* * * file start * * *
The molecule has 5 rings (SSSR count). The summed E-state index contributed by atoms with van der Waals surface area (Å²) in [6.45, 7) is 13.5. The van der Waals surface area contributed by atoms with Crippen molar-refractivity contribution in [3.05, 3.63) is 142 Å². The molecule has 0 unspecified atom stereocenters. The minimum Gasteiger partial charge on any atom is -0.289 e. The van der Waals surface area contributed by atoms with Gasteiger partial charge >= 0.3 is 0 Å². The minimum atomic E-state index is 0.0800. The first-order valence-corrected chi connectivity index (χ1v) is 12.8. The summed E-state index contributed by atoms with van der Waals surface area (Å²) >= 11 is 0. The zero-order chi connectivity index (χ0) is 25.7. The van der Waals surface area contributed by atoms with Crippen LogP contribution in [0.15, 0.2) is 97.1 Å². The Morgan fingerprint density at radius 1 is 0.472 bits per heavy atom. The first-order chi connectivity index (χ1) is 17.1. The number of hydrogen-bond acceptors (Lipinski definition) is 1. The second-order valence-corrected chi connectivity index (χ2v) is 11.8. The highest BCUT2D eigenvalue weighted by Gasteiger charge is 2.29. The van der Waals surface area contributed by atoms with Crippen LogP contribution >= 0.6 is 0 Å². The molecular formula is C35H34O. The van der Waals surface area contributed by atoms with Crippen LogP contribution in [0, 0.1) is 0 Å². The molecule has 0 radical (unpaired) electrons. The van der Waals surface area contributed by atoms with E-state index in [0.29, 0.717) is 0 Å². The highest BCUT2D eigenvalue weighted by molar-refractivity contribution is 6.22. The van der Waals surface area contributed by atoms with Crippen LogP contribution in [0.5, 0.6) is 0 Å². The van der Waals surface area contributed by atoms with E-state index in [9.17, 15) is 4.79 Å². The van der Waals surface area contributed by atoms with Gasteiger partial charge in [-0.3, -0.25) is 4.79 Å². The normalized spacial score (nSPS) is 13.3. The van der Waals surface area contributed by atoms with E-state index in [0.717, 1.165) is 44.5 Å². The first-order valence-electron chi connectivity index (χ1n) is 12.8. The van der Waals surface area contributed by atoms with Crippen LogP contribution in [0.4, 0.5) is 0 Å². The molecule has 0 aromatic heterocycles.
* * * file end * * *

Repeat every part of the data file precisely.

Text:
The molecule has 5 rings (SSSR count). The summed E-state index contributed by atoms with van der Waals surface area (Å²) in [6.45, 7) is 13.5. The van der Waals surface area contributed by atoms with Crippen molar-refractivity contribution in [3.05, 3.63) is 142 Å². The molecule has 0 unspecified atom stereocenters. The minimum Gasteiger partial charge on any atom is -0.289 e. The van der Waals surface area contributed by atoms with Gasteiger partial charge >= 0.3 is 0 Å². The minimum atomic E-state index is 0.0800. The first-order valence-corrected chi connectivity index (χ1v) is 12.8. The summed E-state index contributed by atoms with van der Waals surface area (Å²) >= 11 is 0. The zero-order chi connectivity index (χ0) is 25.7. The van der Waals surface area contributed by atoms with Crippen LogP contribution in [0.15, 0.2) is 97.1 Å². The Morgan fingerprint density at radius 1 is 0.472 bits per heavy atom. The first-order chi connectivity index (χ1) is 17.1. The number of hydrogen-bond acceptors (Lipinski definition) is 1. The second-order valence-corrected chi connectivity index (χ2v) is 11.8. The highest BCUT2D eigenvalue weighted by Gasteiger charge is 2.29. The van der Waals surface area contributed by atoms with Crippen LogP contribution >= 0.6 is 0 Å². The molecular formula is C35H34O. The van der Waals surface area contributed by atoms with Crippen LogP contribution in [0, 0.1) is 0 Å². The molecule has 0 radical (unpaired) electrons. The van der Waals surface area contributed by atoms with E-state index in [0.29, 0.717) is 0 Å². The highest BCUT2D eigenvalue weighted by molar-refractivity contribution is 6.22. The van der Waals surface area contributed by atoms with Crippen LogP contribution in [0.5, 0.6) is 0 Å². The van der Waals surface area contributed by atoms with E-state index in [9.17, 15) is 4.79 Å². The van der Waals surface area contributed by atoms with Gasteiger partial charge in [-0.3, -0.25) is 4.79 Å². The normalized spacial score (nSPS) is 13.3. The van der Waals surface area contributed by atoms with E-state index in [0.717, 1.165) is 44.5 Å². The first-order valence-electron chi connectivity index (χ1n) is 12.8. The van der Waals surface area contributed by atoms with Crippen LogP contribution in [0.4, 0.5) is 0 Å². The molecule has 0 aromatic heterocycles.